Rashbrooke also points to the contrast with what was occurring under the last National Government: "If the improvements are real, they will be all the more impressive when seen in the light of the previous National-led governments, of which the best that can be said is that they maintained, overall, a very high level of poverty. In their nine years in power, poverty fell on some measures but increased on others, and in general seemed to be becoming cemented into the foundations of New Zealand life. We may look back on this moment, then, and see it as a turning point".
Criticism about the failure to deliver
Critics on both left and right of Labour are saying the Government is failing to deliver the promised improvements in child poverty.
On the right, Mike Hosking is calling this out as "another promise not met", which he says is especially damaging for the PM, as child poverty reduction "was the Prime Minister's calling card" – see:
Hosking concludes: "Every social indicator has gone backwards – food handouts, housing queues, jobless payments and poverty. Every single one of them in the wrong direction."
Heather du Plessis-Allan also has a hard-hitting take on the findings – see:
She says this about Ardern: "Remember when she promised to lift 100,000 children out of poverty by 2020. Well, it's 2020, that is so far from happening ... it's just gutting. We expect centre-left governments to come and do the best they can for people at the bottom of the heap, because those people are there."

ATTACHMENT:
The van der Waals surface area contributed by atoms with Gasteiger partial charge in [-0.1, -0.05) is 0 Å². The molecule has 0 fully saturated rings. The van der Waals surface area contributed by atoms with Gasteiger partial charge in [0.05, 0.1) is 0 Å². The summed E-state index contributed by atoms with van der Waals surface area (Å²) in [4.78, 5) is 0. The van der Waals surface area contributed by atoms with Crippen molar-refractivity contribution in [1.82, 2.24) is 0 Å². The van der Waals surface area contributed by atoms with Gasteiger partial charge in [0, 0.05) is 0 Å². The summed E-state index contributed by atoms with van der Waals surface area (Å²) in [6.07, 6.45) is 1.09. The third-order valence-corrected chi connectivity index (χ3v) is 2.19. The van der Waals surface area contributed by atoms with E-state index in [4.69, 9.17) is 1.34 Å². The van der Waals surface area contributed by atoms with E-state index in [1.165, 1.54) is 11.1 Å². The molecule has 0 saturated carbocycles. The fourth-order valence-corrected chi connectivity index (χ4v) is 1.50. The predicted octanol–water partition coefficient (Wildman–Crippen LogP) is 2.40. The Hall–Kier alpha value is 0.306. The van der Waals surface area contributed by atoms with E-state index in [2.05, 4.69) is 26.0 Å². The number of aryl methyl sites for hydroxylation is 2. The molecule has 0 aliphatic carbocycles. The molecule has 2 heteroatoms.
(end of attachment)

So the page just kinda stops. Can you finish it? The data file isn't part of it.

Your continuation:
Du Plessis-Allan warns it will damage Labour and Ardern's credibility with their own supporters: "It has charities, NGOs, churches, unions, all telling them to get on with it. Labour's entire support base is telling them to help people, but they're not. How can they expect those people to re-elect them or even respect them? How can the Prime Minister ever say again that she will help the worst off and expect us to believe it? Today's figures haven't just hurt the government's credibility; they've hurt the Prime Minister's."
Those NGOs are also speaking out. Child Poverty Action Group spokesperson Susan St John says: "Put simply: these statistics do not show any change for the children living in the worst, most entrenched poverty ... This confirms our view that the Families Package (implemented July 2018) was not designed to give the necessary income boost to those in the deepest poverty. This picture is unlikely to change when the full Families Package is counted in the next report due in 2021" – see:
Her group says "child poverty requires urgent and immediate action. Meaningful adjustments to the benefit system and working for families must not wait until after the election for implementation."
And even in Max Rashbrooke's cautiously congratulatory account, he warns much more action is needed, saying: "The government will have to marshal resources of which it has only just begun to dream. Most of its efforts so far have focused on taking those who are just below the poverty line and lifting them just over it. That is valuable, and makes a real difference to families' lives. But there are still tens of thousands of families in far deeper poverty. Their situation, the new data suggests, has barely improved."
Rashbrooke says the PM needs to take a bolder approach: "That will require considerably more political courage from a leader who has so far governed cautiously. But it is the reality of the task she has set herself. The early steps she has made, though valuable, may turn out to have been the easiest."
Ardern is promising more, and she is reported as believing that her government is "on track" to meet its promises. She says part of the problem is that the latest statistics don't reflect how much has recently been done – see Zane Small's
Finally, last month the Child Poverty Action Group commissioned Spinoff cartoonist Toby Morris to illustrate the need for "the government to fix the broken welfare system so all children and families can thrive" – see: